One of the relatively few regrets I harbor when it comes to trips not done concerns the summer of 2014 and the Smith River. 2014 wasn’t the biggest snow year Montana has seen, not by a long shot, but the spring was cool and exceptionally wet and the water table kept getting pumped full all over the state well into July. The Smith is a road accessed run whose beauty and moderate difficulties gave it a popularity that made it, as of today, the only permit-required river trip in Montana. For the Smith to hold enough water for floating, even floating a packraft, past the permit period (July 15) is rare, but three years ago the Smith bumped up above 200 cfs in mid-August and stayed there all the way through September. I should have gone then, but put it off because of hunting plans and the drive and all sorts of half baked reasons, and to this day the Smith remains for me a mystery.
Tenderfoot Creek is a conservation success story. It is the biggest single tributary of the Smith, and drains the southwestern flank of the Little Belt Mountains via a long east-to-west valley. The floor and surrounding peaks are both of moderate elevation, which seems to provide just enough winter and gives the mixed forest and meadowland an exceptional beauty. This warm June after a wet winter things just glowed green, from the spruce and aspen thickets up high to the ponderosa parklands along the creek itself. A few patches of private land exist within the national forest, some of which used to bestride the road in a fashion that encouraged the old landowner to (illegally) lock the gate across the public road. But that checkboard intrusion was bought out recently, and now access is uncomplicated but anything save a lack of forest service road maintenance.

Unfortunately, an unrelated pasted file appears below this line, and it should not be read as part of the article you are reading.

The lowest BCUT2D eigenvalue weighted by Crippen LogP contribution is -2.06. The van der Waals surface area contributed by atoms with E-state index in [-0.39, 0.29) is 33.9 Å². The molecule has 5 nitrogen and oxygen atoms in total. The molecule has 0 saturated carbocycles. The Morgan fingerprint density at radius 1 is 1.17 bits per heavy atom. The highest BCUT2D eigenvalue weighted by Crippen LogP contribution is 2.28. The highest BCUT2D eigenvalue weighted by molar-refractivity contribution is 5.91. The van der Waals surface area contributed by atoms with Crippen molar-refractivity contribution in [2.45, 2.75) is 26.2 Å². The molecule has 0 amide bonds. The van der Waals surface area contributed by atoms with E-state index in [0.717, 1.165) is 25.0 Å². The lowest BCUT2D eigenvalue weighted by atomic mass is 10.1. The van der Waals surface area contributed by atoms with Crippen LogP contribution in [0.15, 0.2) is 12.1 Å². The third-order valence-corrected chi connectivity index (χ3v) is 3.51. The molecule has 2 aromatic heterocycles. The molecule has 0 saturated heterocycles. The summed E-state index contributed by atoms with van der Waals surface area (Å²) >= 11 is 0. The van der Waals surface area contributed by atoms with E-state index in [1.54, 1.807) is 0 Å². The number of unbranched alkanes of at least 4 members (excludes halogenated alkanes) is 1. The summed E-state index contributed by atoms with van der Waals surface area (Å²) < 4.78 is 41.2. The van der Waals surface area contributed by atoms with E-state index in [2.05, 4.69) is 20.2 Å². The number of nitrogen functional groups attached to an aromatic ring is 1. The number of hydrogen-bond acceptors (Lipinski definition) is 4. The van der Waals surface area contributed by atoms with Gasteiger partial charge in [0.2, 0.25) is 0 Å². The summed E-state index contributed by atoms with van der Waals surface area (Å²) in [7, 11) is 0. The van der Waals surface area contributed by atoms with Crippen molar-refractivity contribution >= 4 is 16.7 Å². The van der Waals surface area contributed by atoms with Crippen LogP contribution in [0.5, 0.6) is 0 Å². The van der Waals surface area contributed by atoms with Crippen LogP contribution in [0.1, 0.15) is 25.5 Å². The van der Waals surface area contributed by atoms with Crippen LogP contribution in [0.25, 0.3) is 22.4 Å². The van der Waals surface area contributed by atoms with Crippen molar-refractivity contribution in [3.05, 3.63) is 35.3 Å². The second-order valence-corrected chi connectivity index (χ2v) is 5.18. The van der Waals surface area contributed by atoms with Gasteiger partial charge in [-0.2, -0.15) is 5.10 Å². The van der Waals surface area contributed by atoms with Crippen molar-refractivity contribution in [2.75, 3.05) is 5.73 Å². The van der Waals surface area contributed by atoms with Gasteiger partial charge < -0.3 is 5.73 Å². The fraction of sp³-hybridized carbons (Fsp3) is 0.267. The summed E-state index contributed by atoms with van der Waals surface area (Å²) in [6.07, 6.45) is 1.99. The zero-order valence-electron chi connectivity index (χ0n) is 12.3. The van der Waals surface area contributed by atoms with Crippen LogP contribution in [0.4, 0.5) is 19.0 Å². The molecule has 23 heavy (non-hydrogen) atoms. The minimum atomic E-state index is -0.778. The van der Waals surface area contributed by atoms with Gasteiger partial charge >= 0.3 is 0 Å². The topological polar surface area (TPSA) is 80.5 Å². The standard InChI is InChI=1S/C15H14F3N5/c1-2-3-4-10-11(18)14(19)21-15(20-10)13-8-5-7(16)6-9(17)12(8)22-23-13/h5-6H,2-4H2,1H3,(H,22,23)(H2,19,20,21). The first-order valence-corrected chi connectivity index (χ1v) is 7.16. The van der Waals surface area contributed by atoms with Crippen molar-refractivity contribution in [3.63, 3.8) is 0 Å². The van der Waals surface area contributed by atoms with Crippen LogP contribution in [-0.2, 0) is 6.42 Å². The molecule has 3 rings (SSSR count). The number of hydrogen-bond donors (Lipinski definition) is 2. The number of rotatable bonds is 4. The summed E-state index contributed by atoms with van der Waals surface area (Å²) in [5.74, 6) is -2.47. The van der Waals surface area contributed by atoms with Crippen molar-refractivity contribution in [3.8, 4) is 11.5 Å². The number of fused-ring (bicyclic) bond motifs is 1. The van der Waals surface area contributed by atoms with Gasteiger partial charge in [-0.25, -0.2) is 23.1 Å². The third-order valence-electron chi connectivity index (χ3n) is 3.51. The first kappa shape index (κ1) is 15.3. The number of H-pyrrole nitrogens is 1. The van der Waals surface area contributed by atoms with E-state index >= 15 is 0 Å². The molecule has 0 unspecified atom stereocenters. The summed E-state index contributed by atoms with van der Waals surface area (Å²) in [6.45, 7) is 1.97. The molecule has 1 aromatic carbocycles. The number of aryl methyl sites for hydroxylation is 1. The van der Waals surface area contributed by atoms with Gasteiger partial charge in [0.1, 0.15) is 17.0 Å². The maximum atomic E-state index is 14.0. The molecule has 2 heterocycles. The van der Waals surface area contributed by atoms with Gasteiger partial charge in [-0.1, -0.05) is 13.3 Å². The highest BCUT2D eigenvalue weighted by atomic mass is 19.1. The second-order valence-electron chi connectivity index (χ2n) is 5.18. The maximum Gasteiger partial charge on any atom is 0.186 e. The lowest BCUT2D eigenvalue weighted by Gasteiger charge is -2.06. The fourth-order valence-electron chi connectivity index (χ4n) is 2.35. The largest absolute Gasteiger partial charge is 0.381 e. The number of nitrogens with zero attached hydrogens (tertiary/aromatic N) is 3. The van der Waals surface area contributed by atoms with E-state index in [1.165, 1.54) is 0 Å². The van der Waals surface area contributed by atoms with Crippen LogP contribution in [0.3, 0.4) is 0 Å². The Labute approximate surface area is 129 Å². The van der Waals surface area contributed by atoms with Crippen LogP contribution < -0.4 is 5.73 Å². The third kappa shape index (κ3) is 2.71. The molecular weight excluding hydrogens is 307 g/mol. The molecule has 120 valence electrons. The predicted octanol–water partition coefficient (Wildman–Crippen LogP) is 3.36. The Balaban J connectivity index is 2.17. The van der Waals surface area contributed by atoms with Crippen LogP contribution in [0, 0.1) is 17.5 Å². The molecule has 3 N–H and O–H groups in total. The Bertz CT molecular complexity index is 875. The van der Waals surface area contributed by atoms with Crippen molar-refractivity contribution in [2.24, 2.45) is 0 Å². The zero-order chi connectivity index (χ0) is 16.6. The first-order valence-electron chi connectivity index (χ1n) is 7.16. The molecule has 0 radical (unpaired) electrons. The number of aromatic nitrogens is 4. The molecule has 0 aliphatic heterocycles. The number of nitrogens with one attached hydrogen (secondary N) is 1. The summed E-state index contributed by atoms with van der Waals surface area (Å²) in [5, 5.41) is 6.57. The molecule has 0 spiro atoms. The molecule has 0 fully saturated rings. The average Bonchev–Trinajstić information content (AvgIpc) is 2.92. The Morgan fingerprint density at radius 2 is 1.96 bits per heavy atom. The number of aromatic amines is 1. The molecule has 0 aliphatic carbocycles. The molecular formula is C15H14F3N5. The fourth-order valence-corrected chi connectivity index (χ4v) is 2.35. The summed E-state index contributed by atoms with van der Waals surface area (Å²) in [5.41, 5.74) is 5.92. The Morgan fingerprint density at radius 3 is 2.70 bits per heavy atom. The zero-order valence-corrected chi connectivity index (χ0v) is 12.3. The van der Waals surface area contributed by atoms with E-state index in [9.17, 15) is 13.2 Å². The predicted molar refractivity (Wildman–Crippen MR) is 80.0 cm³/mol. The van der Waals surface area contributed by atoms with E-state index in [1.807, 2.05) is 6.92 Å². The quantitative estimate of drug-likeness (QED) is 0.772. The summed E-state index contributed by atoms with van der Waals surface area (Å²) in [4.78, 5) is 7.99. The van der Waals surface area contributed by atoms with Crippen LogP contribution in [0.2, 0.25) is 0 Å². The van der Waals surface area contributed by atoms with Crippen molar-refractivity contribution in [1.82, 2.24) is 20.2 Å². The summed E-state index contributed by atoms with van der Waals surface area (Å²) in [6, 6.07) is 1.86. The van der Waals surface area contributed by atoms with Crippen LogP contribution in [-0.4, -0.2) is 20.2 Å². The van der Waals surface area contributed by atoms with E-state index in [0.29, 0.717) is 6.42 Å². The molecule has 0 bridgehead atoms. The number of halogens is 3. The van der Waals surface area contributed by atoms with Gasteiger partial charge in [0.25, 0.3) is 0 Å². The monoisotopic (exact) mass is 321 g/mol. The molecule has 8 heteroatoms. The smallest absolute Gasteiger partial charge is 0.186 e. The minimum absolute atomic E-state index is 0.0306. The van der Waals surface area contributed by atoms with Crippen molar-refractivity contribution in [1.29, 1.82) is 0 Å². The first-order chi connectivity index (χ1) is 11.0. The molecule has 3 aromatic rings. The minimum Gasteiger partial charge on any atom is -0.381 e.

We were tipped off to the FS’s apparent indifference by Howard, who was at work filling ruts with gravel on the one mile section of the road which crosses his land, a place his family bought in the late 50s. Do that math and you’ll quickly figure that backhoe work in the full June sun is asking a lot of Howard, so it was entirely reasonable that he was eager to sit down next to our car and chat. By which I mean inquire, with only a hint of rudeness, what the heck we were doing that far in on that road in a front wheel drive hatchback. That we had gotten that far with all tires and the oil pan intact should have been answer enough.
I fear that while my previous writings have given plenty of credit to who much physical work is involved with taking a toddler packrafting, I have in part by intention and in part by circumstance omitted a lot of the stress involved. Little Bear is bigger now, which actually means he fits a bit better in the Double Duck, as he is no longer just a lump in someones lap. He prefers to stand and look around most of the time, and recently to try to help with paddling if at all possible, something we solved neatly for this trip by getting him a tiny (telescoping!) paddle from Walmart. That does mean yet another thing to carry, on our comically overloaded packs whose system really needs to be reorganized.
But the toughest thing about this trip was that floating Tenderfoot Creek was our first excursion, as a family, beyond the gentle and mostly known floats we’ve done over the past 16 months. Tenderfoot is an ideal packrafting creek, or would be with a little more water (we had ~200 cfs on the Smith), but the fast speeds, portages, and constant action make for a lot of stress. Especially for M, crashing through trees and bouncing off rocks backwards. About halfway from our put in to the Smith we decided that a bit more water and a more protective seat for M and LB were in order, and began our walk back to the car early. Long Montana days meant we could drive back up the rough hill well before full dark.
It wasn’t a successful exploration insofar as completeness is concerned, but was a good trip if refining systems and seeing new stuff is the standard. The day was messy at times, very long, and stressful, but all the alternatives seems far worse. Tenderfoot Creek is certainly a place to return to, in several ways and seasons, over the years to come.